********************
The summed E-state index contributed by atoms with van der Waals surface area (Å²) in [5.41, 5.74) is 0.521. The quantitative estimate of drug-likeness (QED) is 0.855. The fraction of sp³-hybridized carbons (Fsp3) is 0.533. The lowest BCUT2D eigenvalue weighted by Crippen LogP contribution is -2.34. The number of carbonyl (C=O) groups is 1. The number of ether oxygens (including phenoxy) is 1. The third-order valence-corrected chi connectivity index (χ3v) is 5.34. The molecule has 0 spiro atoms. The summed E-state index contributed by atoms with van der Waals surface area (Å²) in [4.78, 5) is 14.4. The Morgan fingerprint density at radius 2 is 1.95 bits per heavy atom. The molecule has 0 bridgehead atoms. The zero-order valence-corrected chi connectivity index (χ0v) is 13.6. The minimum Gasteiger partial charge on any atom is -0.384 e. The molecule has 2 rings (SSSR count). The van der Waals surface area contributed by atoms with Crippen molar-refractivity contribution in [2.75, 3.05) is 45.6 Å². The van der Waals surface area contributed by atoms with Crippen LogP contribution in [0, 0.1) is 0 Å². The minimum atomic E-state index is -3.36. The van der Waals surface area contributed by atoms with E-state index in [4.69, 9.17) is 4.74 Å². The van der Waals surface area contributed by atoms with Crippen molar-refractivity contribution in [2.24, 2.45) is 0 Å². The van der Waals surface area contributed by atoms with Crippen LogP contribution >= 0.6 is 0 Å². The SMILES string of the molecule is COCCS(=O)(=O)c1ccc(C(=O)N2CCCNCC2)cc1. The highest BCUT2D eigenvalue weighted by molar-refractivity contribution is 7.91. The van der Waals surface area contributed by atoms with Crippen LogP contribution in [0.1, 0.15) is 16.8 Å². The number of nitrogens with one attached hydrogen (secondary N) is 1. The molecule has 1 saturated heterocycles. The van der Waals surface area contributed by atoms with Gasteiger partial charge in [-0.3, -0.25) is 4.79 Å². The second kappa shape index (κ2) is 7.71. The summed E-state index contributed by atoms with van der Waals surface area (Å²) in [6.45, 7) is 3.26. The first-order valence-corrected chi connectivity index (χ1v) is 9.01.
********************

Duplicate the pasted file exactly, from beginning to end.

The summed E-state index contributed by atoms with van der Waals surface area (Å²) in [5.41, 5.74) is 0.521. The quantitative estimate of drug-likeness (QED) is 0.855. The fraction of sp³-hybridized carbons (Fsp3) is 0.533. The lowest BCUT2D eigenvalue weighted by Crippen LogP contribution is -2.34. The number of carbonyl (C=O) groups is 1. The number of ether oxygens (including phenoxy) is 1. The third-order valence-corrected chi connectivity index (χ3v) is 5.34. The molecule has 0 spiro atoms. The summed E-state index contributed by atoms with van der Waals surface area (Å²) in [4.78, 5) is 14.4. The Morgan fingerprint density at radius 2 is 1.95 bits per heavy atom. The molecule has 0 bridgehead atoms. The zero-order valence-corrected chi connectivity index (χ0v) is 13.6. The minimum Gasteiger partial charge on any atom is -0.384 e. The molecule has 2 rings (SSSR count). The van der Waals surface area contributed by atoms with Crippen molar-refractivity contribution in [2.75, 3.05) is 45.6 Å². The van der Waals surface area contributed by atoms with Crippen LogP contribution in [0, 0.1) is 0 Å². The minimum atomic E-state index is -3.36. The van der Waals surface area contributed by atoms with E-state index in [4.69, 9.17) is 4.74 Å². The van der Waals surface area contributed by atoms with Crippen molar-refractivity contribution in [2.24, 2.45) is 0 Å². The van der Waals surface area contributed by atoms with Crippen LogP contribution >= 0.6 is 0 Å². The SMILES string of the molecule is COCCS(=O)(=O)c1ccc(C(=O)N2CCCNCC2)cc1. The highest BCUT2D eigenvalue weighted by molar-refractivity contribution is 7.91. The van der Waals surface area contributed by atoms with Crippen LogP contribution in [0.1, 0.15) is 16.8 Å². The number of nitrogens with one attached hydrogen (secondary N) is 1. The molecule has 1 saturated heterocycles. The van der Waals surface area contributed by atoms with Gasteiger partial charge in [-0.3, -0.25) is 4.79 Å². The second kappa shape index (κ2) is 7.71. The summed E-state index contributed by atoms with van der Waals surface area (Å²) in [6.45, 7) is 3.26. The first-order valence-corrected chi connectivity index (χ1v) is 9.01.